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Marc Duke - Yom Shabbat Kodesh Hu

Shalom Aleichem
Yom Shabbat Kodesh Hu
Zemer l'Shabbat Chanukah

Marc Duke“The majority of these songs are from my grandparents on my father’s side who were both from Germany. Some of the tunes might be a little more modern and these would be from my father but most of the customs that I do are originally from my grandfather.

My father’s father, Eliezer Lazarus Lanzkron, was born in 1903 in Hamburg, Germany and died in 1988. He had the same Bar Mitzvah sedra (Bechukotai) as me. I have strong memories of him as I lived with my paternal grandparents in Golders Green for about six months when I was five years old.

My grandparents were married in 1936 in Mainz and managed to get out of Germany before the Second World War. During the war they were interned on the Isle of Wight and then went to live in Hillingdon before settling in Golders Green where they became very involved with the local Jewish community and davenned at Rav Munk’s Bet Hamidrash known as Munk’s. My grandfather had a giftware and rag salvaging business although I only remember him as a frail old man. They later went to live in Israel and settled in Petach Tikvah where other members of the family lived.

Marc Duke's Grandparents

My father has lived in America since 1983 and davenns in the New York version of Munk’s, known as Breuer’s. They have kept the Frankfurt minhagim fastidiously - from a cultural perspective it’s fascinating. My father was the fifth of six children and one of his elder brothers, Romi, who now lives in Israel and is crazy about ‘mischpochology’ (from mischpocha) , put together a family tree going way back. Every time a member of the family gets married or has a baby he adds their names to it, so I have all the information, dates and so on, of my family.

My childhood memories are of singing all the time - especially Friday night and Shabbes lunch. This is a tradition I have been keen to continue. Both my father and grandfather had good voices and both led services. I’m fairly sure that there were chazzanim in the family. I now regularly lead services in Borehamwood shul, read the Megilat Esther (the story of Esther read at Purim) using my father’s tune and sing in a Jewish choir called the Neimah Singers (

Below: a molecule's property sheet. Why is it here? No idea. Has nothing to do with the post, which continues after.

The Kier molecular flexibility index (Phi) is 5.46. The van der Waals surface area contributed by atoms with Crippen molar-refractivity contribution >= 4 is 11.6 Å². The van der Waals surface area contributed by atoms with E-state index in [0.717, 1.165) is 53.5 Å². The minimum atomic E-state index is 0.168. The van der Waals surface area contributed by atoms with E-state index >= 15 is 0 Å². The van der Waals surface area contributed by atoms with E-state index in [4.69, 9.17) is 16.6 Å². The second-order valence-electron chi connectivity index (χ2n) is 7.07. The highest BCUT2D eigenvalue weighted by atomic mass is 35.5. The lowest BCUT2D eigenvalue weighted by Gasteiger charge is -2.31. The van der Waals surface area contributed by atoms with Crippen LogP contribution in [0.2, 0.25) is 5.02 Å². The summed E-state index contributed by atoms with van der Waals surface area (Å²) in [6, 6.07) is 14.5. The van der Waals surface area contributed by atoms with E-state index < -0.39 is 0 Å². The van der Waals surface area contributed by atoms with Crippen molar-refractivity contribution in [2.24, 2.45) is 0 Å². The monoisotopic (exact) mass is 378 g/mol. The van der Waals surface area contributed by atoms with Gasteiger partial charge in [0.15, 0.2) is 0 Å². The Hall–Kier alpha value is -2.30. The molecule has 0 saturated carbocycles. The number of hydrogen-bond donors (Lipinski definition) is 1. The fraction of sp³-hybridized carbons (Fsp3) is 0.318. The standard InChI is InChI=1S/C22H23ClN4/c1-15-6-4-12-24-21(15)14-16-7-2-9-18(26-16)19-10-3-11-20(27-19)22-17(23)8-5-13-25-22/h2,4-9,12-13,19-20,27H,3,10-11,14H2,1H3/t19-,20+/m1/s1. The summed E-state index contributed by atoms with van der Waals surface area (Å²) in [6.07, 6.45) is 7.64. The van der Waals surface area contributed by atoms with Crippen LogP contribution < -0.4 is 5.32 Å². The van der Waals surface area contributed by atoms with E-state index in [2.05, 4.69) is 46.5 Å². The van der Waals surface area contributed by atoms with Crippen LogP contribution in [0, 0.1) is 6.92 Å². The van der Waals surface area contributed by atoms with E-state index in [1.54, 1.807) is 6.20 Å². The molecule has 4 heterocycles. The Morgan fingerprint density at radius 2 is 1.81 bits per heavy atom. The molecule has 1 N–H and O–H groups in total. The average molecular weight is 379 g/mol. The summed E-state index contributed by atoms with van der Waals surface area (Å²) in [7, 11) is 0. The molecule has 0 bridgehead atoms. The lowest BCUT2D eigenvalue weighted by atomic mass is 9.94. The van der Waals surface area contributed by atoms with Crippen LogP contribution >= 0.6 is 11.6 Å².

The most notable tradition in our family is a zemer for Shabbes-Chanukah and I also have a particular version, with a lot of words, of Yom Shabbes Kodesh Hu, a zemer which is sung on Friday night.

My maternal grandfather Leon Gehler, who was actually more interested in how fast he could do the Seder than how well he could sing it (!), originally came from Tsanz in Poland but lived in Strasbourg, France most of his life. The family had been in Tsanz for a number of generations and apparently my great-great-grandfather was a schochet which was, so I’ve been told, a great accolade! My paternal grandfather went to France and he and his brother fought in the Resistance. He was awarded the Legion D’Honneur by General de Gaulle, I think for his involvement in liberating Clermont Ferrand, but he never spoke about the war.

They stayed in Strasbourg where there was, and still is, a thriving Ashkenazi community and davenned at a place called Caganec. My maternal grandfather was an accomplished Ba’al Tefilah (prayer leader) and would regularly take the services at Caganec especially over the High Holy days. At home he did not have a great tradition of singing as my other grandfather did. He had six children - four girls, one after the other, of whom my mother is the second, and then two boys.

My mother’s mother, who now lives in Israel, came from Pressburg which is now in the Czech Republic. Her father, my great-grandfather, who I knew as Oppa Donnenbaum had an interesting story - he went to visit his wife when she was recuperating from bronchitis in a sanatorium in Switzerland and when he was about to leave the border guards suggested it would be best if he stayed in Switzerland and that’s how he survived the war. His brother escaped from Pressburg and got on a boat, which was later torpedoed, all the way to Melbourne, Australia.”

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